A vulture from the Golan Heights was captured Tuesday after it crossed the border into southern Lebanon, with residents initially assuming the bird was an Israeli spy due to the transmitter it carried with it.
The vulture was released after locals realized the device was not spy gear.
According to reports in Lebanon, residents of the southern Lebanese town of Bint Jbail found the large vulture on Monday. After they discovered the bird was from Israel and its homing device from Tel Aviv University, it sparked their suspicions.
"It would not be the first time residents of south Lebanon have found birds – including birds of prey – that serve Israel for research purposes," the report from Lebanon said, adding that "after examining the bird to make sure it was not carrying listening or spy equipment it was returned to nature."
Israel's Nature and Parks Authority said that vulture was spotted on the outskirts of Bint Jbail, some 2.5 miles from Israel's northern border on Monday. Reports received by the authority said local residents had tied the bird – that has a 6.5 ft. wingspan – to a tree after finding the transmitter on its body.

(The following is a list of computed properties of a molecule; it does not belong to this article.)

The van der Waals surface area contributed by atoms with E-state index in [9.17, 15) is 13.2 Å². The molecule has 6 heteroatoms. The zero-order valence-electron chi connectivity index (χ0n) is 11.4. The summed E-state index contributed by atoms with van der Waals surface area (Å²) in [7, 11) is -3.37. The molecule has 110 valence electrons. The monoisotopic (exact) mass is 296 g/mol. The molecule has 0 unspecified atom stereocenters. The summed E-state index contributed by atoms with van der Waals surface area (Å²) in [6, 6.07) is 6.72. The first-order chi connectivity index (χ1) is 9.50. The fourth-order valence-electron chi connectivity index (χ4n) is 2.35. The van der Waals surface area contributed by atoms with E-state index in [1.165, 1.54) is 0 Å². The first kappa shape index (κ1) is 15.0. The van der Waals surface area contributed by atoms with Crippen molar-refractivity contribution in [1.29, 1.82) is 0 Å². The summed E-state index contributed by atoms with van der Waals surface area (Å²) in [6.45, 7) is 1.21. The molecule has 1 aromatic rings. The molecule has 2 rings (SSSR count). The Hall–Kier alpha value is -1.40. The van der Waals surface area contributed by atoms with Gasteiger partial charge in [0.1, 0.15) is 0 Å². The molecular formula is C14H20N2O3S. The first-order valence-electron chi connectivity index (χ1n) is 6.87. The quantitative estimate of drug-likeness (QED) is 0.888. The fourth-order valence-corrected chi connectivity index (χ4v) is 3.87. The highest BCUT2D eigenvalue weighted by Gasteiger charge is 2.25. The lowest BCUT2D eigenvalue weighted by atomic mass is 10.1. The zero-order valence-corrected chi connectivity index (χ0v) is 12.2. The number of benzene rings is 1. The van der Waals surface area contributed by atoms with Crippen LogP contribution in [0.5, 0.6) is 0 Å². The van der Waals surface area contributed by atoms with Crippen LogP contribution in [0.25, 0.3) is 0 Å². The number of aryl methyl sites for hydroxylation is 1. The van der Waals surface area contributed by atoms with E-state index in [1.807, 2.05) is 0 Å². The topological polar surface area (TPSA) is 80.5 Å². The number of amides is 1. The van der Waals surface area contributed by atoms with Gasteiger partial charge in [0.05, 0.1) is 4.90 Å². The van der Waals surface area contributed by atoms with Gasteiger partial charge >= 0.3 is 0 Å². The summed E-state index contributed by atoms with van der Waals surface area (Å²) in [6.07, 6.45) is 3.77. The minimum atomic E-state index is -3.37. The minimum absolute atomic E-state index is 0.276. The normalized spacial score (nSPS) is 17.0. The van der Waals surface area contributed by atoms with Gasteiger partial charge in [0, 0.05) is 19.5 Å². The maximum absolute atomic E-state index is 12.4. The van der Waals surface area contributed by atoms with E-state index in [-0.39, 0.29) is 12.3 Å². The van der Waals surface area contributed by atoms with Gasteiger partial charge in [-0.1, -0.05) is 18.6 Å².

The authority noted that bird had recently been set free in an Israeli nature reserve to try to increase the local vulture population. Currently considered an extinction risk in the region, Israel brought the bird in from Catalonia last year to help spur the Middle East's dwindling vulture population.
This is not the first time an Israeli bird has faced espionage accusations. In 2013, Hezbollah reported catching an eagle carrying a transmitter, the bird also reportedly had a ring with the word "Israel" engraved into it, prompting the terror group to label it an Israeli spy.
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